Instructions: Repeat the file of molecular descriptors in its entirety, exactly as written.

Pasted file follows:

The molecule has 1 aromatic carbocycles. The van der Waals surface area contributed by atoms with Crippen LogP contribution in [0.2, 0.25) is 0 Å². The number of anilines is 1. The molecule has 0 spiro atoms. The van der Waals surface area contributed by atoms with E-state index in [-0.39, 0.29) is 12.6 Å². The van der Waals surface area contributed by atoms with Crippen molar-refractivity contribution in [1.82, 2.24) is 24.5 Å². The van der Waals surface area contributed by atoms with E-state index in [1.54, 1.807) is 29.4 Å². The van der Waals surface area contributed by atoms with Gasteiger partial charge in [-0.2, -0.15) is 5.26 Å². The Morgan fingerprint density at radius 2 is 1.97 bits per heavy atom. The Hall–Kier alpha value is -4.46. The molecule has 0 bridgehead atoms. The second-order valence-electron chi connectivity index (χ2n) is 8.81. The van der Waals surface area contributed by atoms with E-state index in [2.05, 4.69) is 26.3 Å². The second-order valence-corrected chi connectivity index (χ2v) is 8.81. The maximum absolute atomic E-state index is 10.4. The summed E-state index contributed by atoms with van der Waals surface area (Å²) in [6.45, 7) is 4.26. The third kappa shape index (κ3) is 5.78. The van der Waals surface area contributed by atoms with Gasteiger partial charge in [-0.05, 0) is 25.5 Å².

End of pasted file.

The molecule has 1 aromatic carbocycles. The van der Waals surface area contributed by atoms with Crippen LogP contribution in [0.2, 0.25) is 0 Å². The number of anilines is 1. The molecule has 0 spiro atoms. The van der Waals surface area contributed by atoms with E-state index in [-0.39, 0.29) is 12.6 Å². The van der Waals surface area contributed by atoms with Crippen molar-refractivity contribution in [1.82, 2.24) is 24.5 Å². The van der Waals surface area contributed by atoms with E-state index in [1.54, 1.807) is 29.4 Å². The van der Waals surface area contributed by atoms with Gasteiger partial charge in [-0.2, -0.15) is 5.26 Å². The Morgan fingerprint density at radius 2 is 1.97 bits per heavy atom. The Hall–Kier alpha value is -4.46. The molecule has 0 bridgehead atoms. The second-order valence-electron chi connectivity index (χ2n) is 8.81. The van der Waals surface area contributed by atoms with E-state index in [2.05, 4.69) is 26.3 Å². The second-order valence-corrected chi connectivity index (χ2v) is 8.81. The maximum absolute atomic E-state index is 10.4. The summed E-state index contributed by atoms with van der Waals surface area (Å²) in [6.45, 7) is 4.26. The third kappa shape index (κ3) is 5.78. The van der Waals surface area contributed by atoms with Gasteiger partial charge in [-0.05, 0) is 25.5 Å².